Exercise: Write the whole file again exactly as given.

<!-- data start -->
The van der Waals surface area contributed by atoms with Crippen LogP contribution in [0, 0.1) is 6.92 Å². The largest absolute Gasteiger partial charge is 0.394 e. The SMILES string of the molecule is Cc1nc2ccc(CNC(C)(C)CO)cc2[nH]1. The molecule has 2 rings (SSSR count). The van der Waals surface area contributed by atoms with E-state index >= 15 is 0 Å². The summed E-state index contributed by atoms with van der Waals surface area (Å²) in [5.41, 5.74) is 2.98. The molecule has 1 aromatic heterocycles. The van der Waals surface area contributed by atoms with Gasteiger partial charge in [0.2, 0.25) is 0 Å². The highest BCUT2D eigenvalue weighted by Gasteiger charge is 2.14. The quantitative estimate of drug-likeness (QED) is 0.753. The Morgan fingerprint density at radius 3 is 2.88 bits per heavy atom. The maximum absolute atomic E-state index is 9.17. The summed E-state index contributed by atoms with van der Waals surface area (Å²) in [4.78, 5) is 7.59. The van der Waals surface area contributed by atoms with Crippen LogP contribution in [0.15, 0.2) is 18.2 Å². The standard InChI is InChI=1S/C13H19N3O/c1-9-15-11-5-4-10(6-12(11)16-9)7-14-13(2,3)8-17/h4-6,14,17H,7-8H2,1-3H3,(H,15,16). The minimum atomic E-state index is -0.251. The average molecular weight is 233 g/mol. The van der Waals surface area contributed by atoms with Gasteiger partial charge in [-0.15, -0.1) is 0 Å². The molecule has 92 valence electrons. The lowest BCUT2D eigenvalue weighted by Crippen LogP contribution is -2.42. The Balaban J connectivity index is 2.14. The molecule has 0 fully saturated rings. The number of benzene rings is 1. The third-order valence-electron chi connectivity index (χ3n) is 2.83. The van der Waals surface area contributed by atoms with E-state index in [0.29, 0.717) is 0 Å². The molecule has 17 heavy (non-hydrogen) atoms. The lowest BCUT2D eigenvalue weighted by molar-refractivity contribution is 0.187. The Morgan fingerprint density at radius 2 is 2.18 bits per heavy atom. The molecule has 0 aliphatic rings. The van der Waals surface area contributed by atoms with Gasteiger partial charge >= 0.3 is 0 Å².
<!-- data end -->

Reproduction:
The van der Waals surface area contributed by atoms with Crippen LogP contribution in [0, 0.1) is 6.92 Å². The largest absolute Gasteiger partial charge is 0.394 e. The SMILES string of the molecule is Cc1nc2ccc(CNC(C)(C)CO)cc2[nH]1. The molecule has 2 rings (SSSR count). The van der Waals surface area contributed by atoms with E-state index >= 15 is 0 Å². The summed E-state index contributed by atoms with van der Waals surface area (Å²) in [5.41, 5.74) is 2.98. The molecule has 1 aromatic heterocycles. The van der Waals surface area contributed by atoms with Gasteiger partial charge in [0.2, 0.25) is 0 Å². The highest BCUT2D eigenvalue weighted by Gasteiger charge is 2.14. The quantitative estimate of drug-likeness (QED) is 0.753. The Morgan fingerprint density at radius 3 is 2.88 bits per heavy atom. The maximum absolute atomic E-state index is 9.17. The summed E-state index contributed by atoms with van der Waals surface area (Å²) in [4.78, 5) is 7.59. The van der Waals surface area contributed by atoms with Crippen LogP contribution in [0.15, 0.2) is 18.2 Å². The standard InChI is InChI=1S/C13H19N3O/c1-9-15-11-5-4-10(6-12(11)16-9)7-14-13(2,3)8-17/h4-6,14,17H,7-8H2,1-3H3,(H,15,16). The minimum atomic E-state index is -0.251. The average molecular weight is 233 g/mol. The van der Waals surface area contributed by atoms with Gasteiger partial charge in [-0.15, -0.1) is 0 Å². The molecule has 92 valence electrons. The lowest BCUT2D eigenvalue weighted by Crippen LogP contribution is -2.42. The Balaban J connectivity index is 2.14. The molecule has 0 fully saturated rings. The number of benzene rings is 1. The third-order valence-electron chi connectivity index (χ3n) is 2.83. The van der Waals surface area contributed by atoms with E-state index in [0.29, 0.717) is 0 Å². The molecule has 17 heavy (non-hydrogen) atoms. The lowest BCUT2D eigenvalue weighted by molar-refractivity contribution is 0.187. The Morgan fingerprint density at radius 2 is 2.18 bits per heavy atom. The molecule has 0 aliphatic rings. The van der Waals surface area contributed by atoms with Gasteiger partial charge >= 0.3 is 0 Å².